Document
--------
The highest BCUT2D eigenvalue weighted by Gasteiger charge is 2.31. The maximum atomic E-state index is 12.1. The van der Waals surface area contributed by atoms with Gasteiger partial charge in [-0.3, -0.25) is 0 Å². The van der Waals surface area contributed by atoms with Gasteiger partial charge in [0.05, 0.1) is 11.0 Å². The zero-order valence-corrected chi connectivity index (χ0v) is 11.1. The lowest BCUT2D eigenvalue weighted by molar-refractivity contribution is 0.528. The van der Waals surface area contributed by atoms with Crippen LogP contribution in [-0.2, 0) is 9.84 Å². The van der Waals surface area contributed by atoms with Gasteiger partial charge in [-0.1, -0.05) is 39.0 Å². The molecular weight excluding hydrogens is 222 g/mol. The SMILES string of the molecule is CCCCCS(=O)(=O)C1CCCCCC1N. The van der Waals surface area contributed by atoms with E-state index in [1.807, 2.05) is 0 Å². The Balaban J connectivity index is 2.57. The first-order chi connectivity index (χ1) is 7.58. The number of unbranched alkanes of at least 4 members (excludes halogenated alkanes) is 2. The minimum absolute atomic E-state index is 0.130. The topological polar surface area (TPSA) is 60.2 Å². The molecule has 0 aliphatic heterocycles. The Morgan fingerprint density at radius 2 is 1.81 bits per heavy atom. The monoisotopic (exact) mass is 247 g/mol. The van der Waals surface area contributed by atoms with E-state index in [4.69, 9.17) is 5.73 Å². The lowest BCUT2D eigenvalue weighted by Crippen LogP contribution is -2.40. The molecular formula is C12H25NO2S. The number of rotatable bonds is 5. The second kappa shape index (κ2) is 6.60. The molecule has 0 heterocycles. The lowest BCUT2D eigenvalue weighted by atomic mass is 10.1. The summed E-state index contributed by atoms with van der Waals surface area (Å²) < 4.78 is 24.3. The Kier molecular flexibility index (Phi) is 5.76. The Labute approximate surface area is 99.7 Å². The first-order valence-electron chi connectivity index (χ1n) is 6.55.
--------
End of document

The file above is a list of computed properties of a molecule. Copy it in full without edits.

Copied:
The highest BCUT2D eigenvalue weighted by Gasteiger charge is 2.31. The maximum atomic E-state index is 12.1. The van der Waals surface area contributed by atoms with Gasteiger partial charge in [-0.3, -0.25) is 0 Å². The van der Waals surface area contributed by atoms with Gasteiger partial charge in [0.05, 0.1) is 11.0 Å². The zero-order valence-corrected chi connectivity index (χ0v) is 11.1. The lowest BCUT2D eigenvalue weighted by molar-refractivity contribution is 0.528. The van der Waals surface area contributed by atoms with Crippen LogP contribution in [-0.2, 0) is 9.84 Å². The van der Waals surface area contributed by atoms with Gasteiger partial charge in [-0.1, -0.05) is 39.0 Å². The molecular weight excluding hydrogens is 222 g/mol. The SMILES string of the molecule is CCCCCS(=O)(=O)C1CCCCCC1N. The van der Waals surface area contributed by atoms with E-state index in [1.807, 2.05) is 0 Å². The Balaban J connectivity index is 2.57. The first-order chi connectivity index (χ1) is 7.58. The number of unbranched alkanes of at least 4 members (excludes halogenated alkanes) is 2. The minimum absolute atomic E-state index is 0.130. The topological polar surface area (TPSA) is 60.2 Å². The molecule has 0 aliphatic heterocycles. The Morgan fingerprint density at radius 2 is 1.81 bits per heavy atom. The monoisotopic (exact) mass is 247 g/mol. The van der Waals surface area contributed by atoms with E-state index in [4.69, 9.17) is 5.73 Å². The lowest BCUT2D eigenvalue weighted by Crippen LogP contribution is -2.40. The molecular formula is C12H25NO2S. The number of rotatable bonds is 5. The second kappa shape index (κ2) is 6.60. The molecule has 0 heterocycles. The lowest BCUT2D eigenvalue weighted by atomic mass is 10.1. The summed E-state index contributed by atoms with van der Waals surface area (Å²) < 4.78 is 24.3. The Kier molecular flexibility index (Phi) is 5.76. The Labute approximate surface area is 99.7 Å². The first-order valence-electron chi connectivity index (χ1n) is 6.55.